Journal/Article: Motivating the Unmotivated

After over 10 years of teaching, I witnessed those around me in the schools I have worked in become unmotivated. I was motivated and enthusiastic to see change and whether that change is small or big, I was hoping it would occur. I wrote what you see below and had it shared anonymously with the school staff. I was hoping to make a difference and inspire through the power of words and continue to be hopeful. Through words and writing, I truly believe positive outcomes will occur.

                                    Motivating The Unmotivated                                                

                                        (Based on a true story)

As a teacher who has been in a handful of schools, I have witnessed other teachers who were once motivated become unmotivated over time. This could be happening in your school. They were not particularly older or younger or have taught many years. They could be second year teachers or have taught more than 10 years. I thought long and hard about this for a couple of years and have come up with a reasonable conclusion. Why do I care? I strongly believe EACH educator can make a difference in the life of a child and in a school and also believe that ALL educators can make a bigger difference if everyone is involved. A good school has motivated teachers in all of its’ classrooms. The best school has motivated teachers who work together to create the best learning environment. Motivation is vital and it is a necessity for the “unappreciated” job we call teaching.

The big question is, “How can teachers stay motivated when there are many factors that make teaching challenging?” There is no anecdote, recipe or criteria. Teachers all have several things in common! Those who become teachers want to make a difference and care about children and their future. They want to have a rewarding and fulfilling job. Unfortunately, the reality of teaching does not match these expectations. There are high expectations for teachers from the district, mandated curriculum, big class sizes, standardized testing and scores to maintain, behavior issues, lack of family involvement and school politics can make teaching more stressful than fulfilling. Often, teachers are not trained for what they really face in the classroom and in their school.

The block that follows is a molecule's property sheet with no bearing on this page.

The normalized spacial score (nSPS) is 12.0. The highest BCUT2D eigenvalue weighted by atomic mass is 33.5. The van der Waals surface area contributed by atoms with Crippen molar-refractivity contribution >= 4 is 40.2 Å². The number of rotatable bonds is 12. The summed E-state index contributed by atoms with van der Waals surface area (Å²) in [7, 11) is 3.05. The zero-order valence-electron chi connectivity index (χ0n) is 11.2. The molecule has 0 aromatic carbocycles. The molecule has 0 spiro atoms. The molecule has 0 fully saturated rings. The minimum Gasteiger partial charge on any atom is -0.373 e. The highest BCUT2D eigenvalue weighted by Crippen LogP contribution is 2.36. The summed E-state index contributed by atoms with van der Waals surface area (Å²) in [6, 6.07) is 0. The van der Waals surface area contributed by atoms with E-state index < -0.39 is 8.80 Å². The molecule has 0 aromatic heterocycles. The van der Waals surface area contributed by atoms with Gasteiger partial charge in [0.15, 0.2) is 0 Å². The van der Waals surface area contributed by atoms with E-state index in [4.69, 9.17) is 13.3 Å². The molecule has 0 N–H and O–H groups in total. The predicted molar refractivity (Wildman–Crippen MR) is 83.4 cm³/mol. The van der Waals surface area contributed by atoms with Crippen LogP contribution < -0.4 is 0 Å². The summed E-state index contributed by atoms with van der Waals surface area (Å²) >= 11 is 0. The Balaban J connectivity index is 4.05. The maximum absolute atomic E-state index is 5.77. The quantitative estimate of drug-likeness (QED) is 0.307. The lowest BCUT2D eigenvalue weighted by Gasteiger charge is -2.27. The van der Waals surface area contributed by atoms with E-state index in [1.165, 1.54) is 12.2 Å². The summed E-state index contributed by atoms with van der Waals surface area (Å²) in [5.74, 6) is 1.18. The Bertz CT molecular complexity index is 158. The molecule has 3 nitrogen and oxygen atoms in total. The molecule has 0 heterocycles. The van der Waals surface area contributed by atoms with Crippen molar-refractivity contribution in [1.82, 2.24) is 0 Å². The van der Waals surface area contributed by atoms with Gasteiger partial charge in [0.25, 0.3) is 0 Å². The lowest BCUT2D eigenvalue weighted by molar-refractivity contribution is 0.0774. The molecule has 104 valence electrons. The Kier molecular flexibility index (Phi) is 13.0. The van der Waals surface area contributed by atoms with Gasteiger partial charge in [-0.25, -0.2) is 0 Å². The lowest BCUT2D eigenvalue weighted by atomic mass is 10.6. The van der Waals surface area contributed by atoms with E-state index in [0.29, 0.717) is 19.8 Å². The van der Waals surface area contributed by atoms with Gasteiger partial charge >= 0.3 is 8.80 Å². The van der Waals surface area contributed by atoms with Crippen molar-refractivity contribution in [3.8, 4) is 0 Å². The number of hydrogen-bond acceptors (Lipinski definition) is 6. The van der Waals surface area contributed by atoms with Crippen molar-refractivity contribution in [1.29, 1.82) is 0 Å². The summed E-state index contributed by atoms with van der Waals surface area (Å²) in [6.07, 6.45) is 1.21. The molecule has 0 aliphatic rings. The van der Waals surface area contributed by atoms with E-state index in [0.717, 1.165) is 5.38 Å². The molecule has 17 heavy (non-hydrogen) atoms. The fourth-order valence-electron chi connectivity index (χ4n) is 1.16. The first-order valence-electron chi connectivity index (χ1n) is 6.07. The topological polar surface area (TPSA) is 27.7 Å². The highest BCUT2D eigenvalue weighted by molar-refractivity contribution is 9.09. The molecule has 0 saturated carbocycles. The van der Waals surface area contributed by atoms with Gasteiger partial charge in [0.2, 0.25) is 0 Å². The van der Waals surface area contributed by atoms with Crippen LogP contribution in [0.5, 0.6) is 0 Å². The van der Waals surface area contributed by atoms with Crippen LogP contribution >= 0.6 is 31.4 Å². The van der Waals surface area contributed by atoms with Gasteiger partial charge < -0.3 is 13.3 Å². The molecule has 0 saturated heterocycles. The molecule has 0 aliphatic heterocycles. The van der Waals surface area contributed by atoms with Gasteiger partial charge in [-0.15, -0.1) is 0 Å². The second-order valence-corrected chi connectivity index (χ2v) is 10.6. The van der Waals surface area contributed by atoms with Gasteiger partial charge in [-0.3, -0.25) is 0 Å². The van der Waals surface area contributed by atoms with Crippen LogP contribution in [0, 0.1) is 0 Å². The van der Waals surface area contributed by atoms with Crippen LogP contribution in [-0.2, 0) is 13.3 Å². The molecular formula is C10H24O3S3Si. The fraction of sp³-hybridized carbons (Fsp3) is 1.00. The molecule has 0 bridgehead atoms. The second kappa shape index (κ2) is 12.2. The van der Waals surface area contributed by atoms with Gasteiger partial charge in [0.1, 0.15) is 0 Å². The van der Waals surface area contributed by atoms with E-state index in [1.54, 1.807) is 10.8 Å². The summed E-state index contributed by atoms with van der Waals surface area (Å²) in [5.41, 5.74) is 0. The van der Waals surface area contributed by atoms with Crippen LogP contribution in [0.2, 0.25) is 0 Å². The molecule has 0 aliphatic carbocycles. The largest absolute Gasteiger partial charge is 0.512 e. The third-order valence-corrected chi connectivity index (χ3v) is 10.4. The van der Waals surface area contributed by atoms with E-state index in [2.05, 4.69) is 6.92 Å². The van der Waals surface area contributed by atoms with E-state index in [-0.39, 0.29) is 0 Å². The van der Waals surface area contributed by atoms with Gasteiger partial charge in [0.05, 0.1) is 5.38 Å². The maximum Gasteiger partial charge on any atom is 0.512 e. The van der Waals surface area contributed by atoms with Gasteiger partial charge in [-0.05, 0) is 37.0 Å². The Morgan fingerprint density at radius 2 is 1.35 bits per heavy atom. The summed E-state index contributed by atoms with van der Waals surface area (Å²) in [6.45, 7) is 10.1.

Let’s face it! MOTIVATION is all up to YOU! It happens inside that room in a school we call CLASSROOM:

-YOU set the tone, YOU take ownership, and YOU take responsibility.

-YOU make a difference, YOU see progress in your students

-YOU ignite the fire, YOU make students smile, YOU are the reason they have good memories

-YOU are the reason their families appreciate you even though they don’t show it sometimes

-YOU are willing to seek ways to ensure that all students are learning

-YOU create goals for yourself and for your students

-YOU are open to new ideas

-YOU are working with the students, not against them

-YOU are flexible, YOU are open-minded and welcome change

-YOU are a role model to not only your students but to your colleagues

-YOU influence the culture in a school

-YOU become the influence